I’d have to agree with your husband – I like more custard in my cassava bibingka… but that’s just because how my Mom made it. You get like what you get used to. :D

            But your bibingka looks mighty fine and tasty! I certainly wouldn’t say no a slice (or 4) of that.

          • don says

            hi ms connie,

            try adding some young coconut meat and some coarsely chopped blanched pili nuts.

  3. Connie says

    fruityoaty, my daughter has been asking for another cassava bibingka. when i make one again, i’ll pile on the topping LOL

    • says

      Casava bibingka…. I never knew the name of this one. Although, I remember the look and taste from my high school days. It used to be my favorite from the school canteen. It never occurred to me to make one until now. Thanks for the recipe Ate Connie.

      • Connie says

        Welcome, KK.

        Peevee, actually, boxed cassava mixes are available. So, I suppose flour can be used but the texture will not be same.

        Don, what great ideas! Thank you!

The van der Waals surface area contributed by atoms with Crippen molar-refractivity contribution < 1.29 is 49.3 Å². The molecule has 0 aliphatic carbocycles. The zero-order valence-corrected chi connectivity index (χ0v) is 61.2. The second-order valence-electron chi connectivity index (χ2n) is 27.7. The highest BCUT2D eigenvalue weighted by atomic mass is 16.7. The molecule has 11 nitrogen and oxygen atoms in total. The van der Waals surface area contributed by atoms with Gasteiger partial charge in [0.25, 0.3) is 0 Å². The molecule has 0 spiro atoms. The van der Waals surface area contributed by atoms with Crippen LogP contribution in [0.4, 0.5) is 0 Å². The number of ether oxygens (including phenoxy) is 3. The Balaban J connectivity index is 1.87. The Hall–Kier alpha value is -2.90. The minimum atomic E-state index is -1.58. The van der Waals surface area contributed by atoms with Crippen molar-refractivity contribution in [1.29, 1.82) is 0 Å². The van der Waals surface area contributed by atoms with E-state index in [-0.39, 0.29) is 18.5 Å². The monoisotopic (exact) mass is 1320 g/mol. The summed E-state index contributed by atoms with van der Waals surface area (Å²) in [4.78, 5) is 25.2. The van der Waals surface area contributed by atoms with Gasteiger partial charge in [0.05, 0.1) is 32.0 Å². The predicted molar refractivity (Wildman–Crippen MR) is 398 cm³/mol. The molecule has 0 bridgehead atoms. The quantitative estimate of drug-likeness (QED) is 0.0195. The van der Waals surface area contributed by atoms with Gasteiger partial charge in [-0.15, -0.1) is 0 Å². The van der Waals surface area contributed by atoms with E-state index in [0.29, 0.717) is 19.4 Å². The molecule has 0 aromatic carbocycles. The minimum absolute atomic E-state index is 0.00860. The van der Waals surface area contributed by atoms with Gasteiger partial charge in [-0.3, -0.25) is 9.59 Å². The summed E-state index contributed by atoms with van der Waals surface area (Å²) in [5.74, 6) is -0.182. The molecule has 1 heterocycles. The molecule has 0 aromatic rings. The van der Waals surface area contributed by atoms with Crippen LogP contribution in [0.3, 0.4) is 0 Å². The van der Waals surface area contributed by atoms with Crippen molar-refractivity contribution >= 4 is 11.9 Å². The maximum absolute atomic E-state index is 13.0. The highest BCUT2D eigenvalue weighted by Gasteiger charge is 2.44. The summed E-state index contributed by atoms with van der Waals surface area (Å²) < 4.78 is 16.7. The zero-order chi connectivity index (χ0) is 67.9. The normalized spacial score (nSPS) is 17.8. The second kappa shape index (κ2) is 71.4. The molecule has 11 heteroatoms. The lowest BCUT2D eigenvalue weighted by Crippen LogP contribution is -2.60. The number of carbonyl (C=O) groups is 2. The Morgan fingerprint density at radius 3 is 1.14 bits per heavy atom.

4. says

    :lol:dear connie,

    i always make cassava cake here in australia. i buy the grated cassava sa flemington market. 2 kilos for 7.00 dollars.i always put grated young coconut and jackfruit on the cassave mixture and for the topping i just mix condensed milk,eggs, and some of the chopped jackfruit. try it. its yummy.dolna

    • mel says

      thank you so much, ms. connie. i’ll try this recipe over the weekend. i already gave up on my pichi-pichi, i just bought from arny & dading’s :) theirs have cheese instead of coconut toppings. :)

  5. says

    hi connie ask ko lng kung gagamitin ko cassava flour.. follow ko prin ba ung procedure ng ing. mo.. 4 cups prin ba? or mas lessen? i want to try ur cassava bibingka eh.. fav. kc ng hubby ko bibingka.. :)

    • precy says

      Hi Ms Connie,

      Just want to ask is it ok if I use coconut milk in can? and just want to clarify when I put the custard on top how do I put the oven to broil setting? we have a gas oven here and I can only adjust the temp. Sorry I’m just new in baking kasi :-)
      thanks

      • precy says

        thanks for the reply. Just got back from holiday and planning to cook this recipe this W.E. How many minutes do you suggest for me to cook the cassava before putting the mixture on top? Is it alright if I under cook the cassava for 4 Mins and then put the mixture on top and cook for another 5 mins? thanks so much!!!

          • armi says